Environment art is no longer just a political voice but images that stoke the heart with passion

Western Advocate
9 July 2016
Emma Hill

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BRAG audiences will remember the highly successful Illumination: New Work by Nicole Welch exhibition, shown here in 2012. Eastern Interiors follows on, utilising similar processes while surveying new forms, destinations and histories.

Beginning in her home of Bathurst and finishing in Albury, Welch has drawn on the historic archives and journals of Thomas Mitchell, explorer and the original Surveyor General of NSW to extract the original pathways into the eastern interior of NSW.

With this knowledge, Welch made her own cross-state expedition, stopping to (re)discover and document key locations as they are now.

Once on location, Welch would construct a film like set (generators, lighting and state of the art projectors) and then camp out, waiting for the perfect light in order to capture the ideal version of the location.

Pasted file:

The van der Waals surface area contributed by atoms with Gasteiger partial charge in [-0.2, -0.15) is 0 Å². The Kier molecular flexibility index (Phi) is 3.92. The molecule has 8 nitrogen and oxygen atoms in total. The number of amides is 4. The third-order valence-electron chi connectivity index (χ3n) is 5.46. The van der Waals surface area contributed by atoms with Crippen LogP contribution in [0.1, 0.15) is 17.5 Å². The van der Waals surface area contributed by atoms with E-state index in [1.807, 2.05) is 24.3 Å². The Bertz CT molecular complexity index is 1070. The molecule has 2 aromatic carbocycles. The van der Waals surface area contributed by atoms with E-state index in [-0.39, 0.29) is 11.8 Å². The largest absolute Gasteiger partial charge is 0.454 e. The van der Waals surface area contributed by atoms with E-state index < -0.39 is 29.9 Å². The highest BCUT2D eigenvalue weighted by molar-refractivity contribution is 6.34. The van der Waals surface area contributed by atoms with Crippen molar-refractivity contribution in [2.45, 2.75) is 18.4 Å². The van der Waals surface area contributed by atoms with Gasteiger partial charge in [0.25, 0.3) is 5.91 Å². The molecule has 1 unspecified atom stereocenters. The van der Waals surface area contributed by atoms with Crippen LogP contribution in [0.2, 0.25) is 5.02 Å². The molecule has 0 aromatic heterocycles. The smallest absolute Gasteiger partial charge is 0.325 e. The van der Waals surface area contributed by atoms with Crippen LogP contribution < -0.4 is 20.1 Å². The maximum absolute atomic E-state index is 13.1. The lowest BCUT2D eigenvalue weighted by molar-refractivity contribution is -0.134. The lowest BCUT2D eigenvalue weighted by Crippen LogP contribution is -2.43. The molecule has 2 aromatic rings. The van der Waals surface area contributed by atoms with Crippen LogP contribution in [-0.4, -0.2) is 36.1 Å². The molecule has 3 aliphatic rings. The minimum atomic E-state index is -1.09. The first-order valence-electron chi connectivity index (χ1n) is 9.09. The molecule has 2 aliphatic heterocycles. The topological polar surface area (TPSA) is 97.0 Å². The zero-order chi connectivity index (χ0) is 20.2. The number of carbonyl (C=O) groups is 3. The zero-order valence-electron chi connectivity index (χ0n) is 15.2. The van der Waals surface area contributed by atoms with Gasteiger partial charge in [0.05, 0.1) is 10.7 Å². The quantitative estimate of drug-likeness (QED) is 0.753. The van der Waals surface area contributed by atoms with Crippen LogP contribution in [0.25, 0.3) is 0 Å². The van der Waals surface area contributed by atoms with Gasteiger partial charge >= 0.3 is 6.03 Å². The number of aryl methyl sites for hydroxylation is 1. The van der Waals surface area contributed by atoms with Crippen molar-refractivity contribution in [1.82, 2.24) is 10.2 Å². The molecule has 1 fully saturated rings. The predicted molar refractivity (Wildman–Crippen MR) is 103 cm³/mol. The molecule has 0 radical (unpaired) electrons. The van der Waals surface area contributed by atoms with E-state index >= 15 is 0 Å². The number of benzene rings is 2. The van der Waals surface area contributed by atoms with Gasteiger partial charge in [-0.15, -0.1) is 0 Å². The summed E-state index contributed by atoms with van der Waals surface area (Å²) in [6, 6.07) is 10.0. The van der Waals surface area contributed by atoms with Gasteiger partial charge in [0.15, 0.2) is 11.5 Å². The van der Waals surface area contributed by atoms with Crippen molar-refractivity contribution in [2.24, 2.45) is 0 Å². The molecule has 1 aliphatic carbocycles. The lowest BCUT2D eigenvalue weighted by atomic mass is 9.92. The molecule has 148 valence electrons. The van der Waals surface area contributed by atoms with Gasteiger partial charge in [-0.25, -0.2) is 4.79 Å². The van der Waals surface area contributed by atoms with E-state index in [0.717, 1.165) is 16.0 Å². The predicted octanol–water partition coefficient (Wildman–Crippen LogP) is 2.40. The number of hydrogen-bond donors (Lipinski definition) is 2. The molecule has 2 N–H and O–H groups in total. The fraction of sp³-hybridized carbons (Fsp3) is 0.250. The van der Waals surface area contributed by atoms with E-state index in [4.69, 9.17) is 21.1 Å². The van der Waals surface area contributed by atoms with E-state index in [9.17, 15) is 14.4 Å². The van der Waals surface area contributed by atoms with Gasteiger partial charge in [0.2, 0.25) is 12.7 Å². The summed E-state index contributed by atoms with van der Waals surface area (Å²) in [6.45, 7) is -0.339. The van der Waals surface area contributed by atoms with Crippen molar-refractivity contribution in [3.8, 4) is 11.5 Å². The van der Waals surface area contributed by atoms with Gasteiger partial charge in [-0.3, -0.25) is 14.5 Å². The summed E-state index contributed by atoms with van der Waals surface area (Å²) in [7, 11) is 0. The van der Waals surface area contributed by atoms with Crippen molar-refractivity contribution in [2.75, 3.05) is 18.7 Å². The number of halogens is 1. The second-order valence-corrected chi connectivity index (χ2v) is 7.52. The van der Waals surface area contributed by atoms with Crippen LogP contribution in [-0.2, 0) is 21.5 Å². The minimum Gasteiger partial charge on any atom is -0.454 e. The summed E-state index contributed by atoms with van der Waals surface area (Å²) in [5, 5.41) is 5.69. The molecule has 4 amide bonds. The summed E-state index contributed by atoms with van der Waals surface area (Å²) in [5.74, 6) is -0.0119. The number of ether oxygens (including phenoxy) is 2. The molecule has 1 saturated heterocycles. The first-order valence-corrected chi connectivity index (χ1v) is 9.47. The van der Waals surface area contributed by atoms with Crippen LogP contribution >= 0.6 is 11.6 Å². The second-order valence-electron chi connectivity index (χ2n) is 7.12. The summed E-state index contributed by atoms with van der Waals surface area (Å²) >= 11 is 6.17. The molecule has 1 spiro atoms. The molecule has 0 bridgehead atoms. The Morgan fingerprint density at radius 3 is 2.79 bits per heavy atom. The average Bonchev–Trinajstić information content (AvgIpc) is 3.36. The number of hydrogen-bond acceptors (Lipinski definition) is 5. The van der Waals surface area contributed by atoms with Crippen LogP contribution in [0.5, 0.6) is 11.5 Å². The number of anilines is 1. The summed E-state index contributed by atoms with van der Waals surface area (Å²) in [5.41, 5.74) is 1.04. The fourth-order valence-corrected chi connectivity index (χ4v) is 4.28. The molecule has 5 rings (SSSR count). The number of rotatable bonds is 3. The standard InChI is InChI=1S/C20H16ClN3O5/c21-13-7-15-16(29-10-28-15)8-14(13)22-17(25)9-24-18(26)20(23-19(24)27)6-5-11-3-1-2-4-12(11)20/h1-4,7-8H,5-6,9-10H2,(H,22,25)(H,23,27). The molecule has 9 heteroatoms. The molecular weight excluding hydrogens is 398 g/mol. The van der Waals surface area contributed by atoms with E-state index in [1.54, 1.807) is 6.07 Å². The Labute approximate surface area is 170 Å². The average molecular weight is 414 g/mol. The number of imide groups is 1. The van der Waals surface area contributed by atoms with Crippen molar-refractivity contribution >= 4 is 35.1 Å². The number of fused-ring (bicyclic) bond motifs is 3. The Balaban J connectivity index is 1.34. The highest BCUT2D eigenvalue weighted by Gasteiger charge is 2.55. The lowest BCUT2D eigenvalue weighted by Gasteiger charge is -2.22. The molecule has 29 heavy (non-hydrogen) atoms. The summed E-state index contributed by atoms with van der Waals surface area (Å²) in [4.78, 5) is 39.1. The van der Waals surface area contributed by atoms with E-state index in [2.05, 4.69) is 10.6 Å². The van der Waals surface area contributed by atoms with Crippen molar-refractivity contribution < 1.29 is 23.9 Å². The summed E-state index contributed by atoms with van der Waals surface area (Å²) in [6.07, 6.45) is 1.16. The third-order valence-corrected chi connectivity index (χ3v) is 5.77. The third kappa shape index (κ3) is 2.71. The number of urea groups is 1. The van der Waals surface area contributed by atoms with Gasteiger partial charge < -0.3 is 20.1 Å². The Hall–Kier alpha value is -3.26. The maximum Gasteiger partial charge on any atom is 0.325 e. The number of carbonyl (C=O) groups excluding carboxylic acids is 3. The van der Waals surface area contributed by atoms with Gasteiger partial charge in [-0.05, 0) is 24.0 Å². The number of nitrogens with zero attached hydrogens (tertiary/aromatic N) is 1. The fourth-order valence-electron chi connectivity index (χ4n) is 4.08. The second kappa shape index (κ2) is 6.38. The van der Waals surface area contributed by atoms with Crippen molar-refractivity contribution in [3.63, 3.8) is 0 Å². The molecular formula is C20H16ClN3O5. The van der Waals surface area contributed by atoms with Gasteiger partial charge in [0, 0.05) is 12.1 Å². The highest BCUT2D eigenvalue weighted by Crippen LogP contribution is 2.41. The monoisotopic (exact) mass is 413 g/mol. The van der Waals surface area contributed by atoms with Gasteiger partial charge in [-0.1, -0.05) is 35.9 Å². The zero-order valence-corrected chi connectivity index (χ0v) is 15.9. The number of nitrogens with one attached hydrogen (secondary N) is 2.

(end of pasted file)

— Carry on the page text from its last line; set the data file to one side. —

The resulting images reveal the layered histories that inform our present-day relationship to country through the placement and projection of colonial era objects and words onto the landscape.

Eastern Interiors presents Nicole Welch's most recent body of work says Sarah Gurich, Curator, BRAG.

These works investigate the complex narratives of Australia's loaded histories and landscapes and are at once sublime and thought-provoking.

Eastern Interiors has travelled from Brenda May Gallery, Sydney to Murray Art Museum Albury and a small selection of the works were also hung at the Sydney Contemporary gallery.

Eastern Interiors: Explorations from Bathurst to Albury by Nicole Welch will on remain exhibition until Sunday, August 14.